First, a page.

Bristol Old Vic is to stage The Meaning of Zong with Giles Terera, Dr Semmelweis with Mark Rylance, The Wardrobe Ensemble’s Robin Hood and Ross Willis’ new play, Wonder Boy
Dr Semmelweis with Mark Rylance and Giles Terera’s The Meaning of Zong are to be staged at Bristol Old Vic alongside other new work in its autumn and winter season.
The two much-anticipated new productions were postponed because of the Covid-19 shutdown but are now back on track after the Bristol theatre reopens for live in-person audiences from 11 September.
Bristol Old Vic also announced a new Christmas show, Robin Hood, with theatre company The Wardrobe Ensemble and a new play, Wonder Boy, by Ross Willis and directed by Sally Cookson. It will also stage Wise Children’s previously announced adaptation of Emily Brontë’s Wuthering Heights.
Announcing the new season this evening, artistic director Tom Morris also confirmed the theatre’s commitment to delivering live-streamed and on-demand theatre digitally beyond the time of the Covid for as much of its work as possible – part of a major transformation of the business.
The Weston Studio – the home of Bristol Old Vic’s Talent Development – will remain closed as social distancing does not suit the smaller space but a new programme is due to be announced in September.
The season in the main house opens with The Meaning of Zong, running from 11 September to 2 October 2021*, with opening night on 16 September. (*Update 26 July 2021: The Meaning of Zong has been postponed to 2 April to 7 May 2022 due to the impact of Covid restrictions.)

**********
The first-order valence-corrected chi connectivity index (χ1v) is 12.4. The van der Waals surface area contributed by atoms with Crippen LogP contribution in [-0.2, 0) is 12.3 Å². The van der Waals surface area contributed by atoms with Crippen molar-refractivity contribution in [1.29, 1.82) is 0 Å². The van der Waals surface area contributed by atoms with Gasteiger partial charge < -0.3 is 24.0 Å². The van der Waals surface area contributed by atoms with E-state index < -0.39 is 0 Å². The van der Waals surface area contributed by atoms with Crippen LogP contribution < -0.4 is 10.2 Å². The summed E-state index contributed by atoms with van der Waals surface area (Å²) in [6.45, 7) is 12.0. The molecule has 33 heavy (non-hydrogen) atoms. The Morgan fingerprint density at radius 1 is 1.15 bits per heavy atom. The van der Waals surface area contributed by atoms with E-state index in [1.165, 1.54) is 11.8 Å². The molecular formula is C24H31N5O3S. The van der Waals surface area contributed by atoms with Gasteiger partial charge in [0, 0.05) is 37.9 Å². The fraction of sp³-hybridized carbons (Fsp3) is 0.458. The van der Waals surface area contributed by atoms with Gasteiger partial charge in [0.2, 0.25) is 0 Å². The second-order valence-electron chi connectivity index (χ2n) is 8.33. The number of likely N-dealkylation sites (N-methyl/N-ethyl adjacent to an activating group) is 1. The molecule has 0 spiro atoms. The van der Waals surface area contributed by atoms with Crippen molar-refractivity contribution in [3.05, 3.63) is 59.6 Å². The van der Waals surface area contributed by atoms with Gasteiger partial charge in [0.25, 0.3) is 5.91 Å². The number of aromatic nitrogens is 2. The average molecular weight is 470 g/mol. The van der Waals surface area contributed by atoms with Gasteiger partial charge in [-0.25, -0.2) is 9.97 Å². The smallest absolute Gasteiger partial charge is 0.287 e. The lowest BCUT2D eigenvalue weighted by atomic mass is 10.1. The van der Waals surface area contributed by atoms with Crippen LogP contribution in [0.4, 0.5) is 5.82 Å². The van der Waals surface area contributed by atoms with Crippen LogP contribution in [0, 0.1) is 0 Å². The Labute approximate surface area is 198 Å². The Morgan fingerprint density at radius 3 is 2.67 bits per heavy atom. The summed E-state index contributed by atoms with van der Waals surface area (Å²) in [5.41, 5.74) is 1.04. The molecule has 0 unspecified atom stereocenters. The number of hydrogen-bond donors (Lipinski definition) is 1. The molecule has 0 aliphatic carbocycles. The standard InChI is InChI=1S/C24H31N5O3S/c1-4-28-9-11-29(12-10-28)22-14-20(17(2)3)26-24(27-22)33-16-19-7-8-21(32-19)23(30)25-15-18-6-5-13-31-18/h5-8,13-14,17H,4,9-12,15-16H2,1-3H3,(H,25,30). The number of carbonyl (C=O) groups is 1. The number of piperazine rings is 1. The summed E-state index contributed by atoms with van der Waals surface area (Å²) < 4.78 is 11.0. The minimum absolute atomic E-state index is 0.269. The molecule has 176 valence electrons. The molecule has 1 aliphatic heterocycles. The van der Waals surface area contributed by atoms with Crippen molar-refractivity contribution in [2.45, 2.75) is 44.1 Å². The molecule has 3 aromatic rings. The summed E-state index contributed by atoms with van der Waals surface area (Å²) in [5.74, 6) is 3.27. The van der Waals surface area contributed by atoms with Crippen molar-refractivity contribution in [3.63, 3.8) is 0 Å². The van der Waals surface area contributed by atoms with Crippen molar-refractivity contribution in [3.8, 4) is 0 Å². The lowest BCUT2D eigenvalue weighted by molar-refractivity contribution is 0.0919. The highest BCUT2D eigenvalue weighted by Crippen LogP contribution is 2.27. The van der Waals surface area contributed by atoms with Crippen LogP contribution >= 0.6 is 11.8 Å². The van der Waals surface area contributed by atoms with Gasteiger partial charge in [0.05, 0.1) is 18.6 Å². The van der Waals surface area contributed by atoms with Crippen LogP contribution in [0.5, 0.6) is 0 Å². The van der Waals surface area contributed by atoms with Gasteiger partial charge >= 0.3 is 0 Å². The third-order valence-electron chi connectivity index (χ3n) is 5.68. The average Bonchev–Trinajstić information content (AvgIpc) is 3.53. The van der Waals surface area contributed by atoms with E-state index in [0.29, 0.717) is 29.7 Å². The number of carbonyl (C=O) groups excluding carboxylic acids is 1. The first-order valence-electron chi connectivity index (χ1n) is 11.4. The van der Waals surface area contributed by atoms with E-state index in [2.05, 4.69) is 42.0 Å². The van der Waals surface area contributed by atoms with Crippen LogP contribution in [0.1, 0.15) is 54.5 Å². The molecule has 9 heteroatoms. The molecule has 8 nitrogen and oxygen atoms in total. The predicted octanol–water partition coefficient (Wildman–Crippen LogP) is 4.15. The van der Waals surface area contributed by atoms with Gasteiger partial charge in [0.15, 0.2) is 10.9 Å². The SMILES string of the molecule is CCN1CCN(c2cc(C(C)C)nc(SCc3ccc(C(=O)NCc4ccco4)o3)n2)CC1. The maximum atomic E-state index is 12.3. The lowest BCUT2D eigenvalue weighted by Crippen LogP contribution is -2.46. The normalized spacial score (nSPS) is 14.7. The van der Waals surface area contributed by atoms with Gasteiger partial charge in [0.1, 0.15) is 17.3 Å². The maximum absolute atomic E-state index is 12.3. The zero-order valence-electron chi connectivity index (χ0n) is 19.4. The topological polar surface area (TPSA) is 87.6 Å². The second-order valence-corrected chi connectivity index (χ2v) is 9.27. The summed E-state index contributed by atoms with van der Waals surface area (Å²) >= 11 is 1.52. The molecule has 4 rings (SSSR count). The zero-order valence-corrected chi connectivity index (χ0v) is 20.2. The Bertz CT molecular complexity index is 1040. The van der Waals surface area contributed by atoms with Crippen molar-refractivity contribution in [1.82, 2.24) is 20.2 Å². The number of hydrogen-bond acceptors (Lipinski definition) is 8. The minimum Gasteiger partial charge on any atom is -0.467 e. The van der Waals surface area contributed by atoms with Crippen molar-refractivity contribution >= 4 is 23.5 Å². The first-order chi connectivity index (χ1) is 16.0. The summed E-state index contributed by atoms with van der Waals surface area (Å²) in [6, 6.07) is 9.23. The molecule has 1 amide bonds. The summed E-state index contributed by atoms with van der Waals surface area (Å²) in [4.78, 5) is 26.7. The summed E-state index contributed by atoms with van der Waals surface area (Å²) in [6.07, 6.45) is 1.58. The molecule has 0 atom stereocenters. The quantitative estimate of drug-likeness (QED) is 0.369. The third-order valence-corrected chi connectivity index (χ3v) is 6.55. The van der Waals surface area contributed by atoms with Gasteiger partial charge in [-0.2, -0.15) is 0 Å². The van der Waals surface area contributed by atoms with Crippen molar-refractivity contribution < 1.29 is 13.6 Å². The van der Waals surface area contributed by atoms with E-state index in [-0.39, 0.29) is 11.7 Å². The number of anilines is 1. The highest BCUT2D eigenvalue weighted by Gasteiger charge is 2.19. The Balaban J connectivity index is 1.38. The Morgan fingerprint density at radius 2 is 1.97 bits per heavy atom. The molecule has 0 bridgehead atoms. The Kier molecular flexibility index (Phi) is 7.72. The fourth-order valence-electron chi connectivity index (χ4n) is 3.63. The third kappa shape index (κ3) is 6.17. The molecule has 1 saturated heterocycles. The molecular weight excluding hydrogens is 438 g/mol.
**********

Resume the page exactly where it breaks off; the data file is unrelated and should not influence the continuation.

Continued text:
The play is inspired by the horrific massacre aboard the slave ship Zong, its impact on the early years of the abolition movement and its resonance today. Written by and starring Giles Terera, it tells the story through Olaudah Equiano, the freed British African who brought news of the massacre to the attention of anti-slavery campaigners.
Terera, who won an Olivier Award for playing Aaron Burr in the London production of Hamilton, said: “When I first started exploring this story, I felt very strongly that there was a connection between today and the 18th century when these events took place. History isn’t just history, it’s a continual conversation with the present. It’s a play about us, now.
“At this moment, there is lot of discontentment, but at the same time there are a lot of people standing up for people who don’t look like them or live like them. This play focuses on that: as an individual, what is your obligation to your society and community? What are you prepared stand up for? What are you prepared to defend?”
Jointly commissioned and developed by Bristol Old Vic and the National Theatre, The Meaning of Zong was presented as a rehearsed reading by Bristol Old Vic in 2018 and, after its run was stopped by the pandemic, it was reimagined as an audio play on Radio 3 in March this year.
From 9 October to 6 November, Bristol Old Vic and theatre company Wise Children will present the world première of Emma Rice’s adaptation of Emily Brontë’s Wuthering Heights, bringing the classic story to new life in her trademark musical and visual style.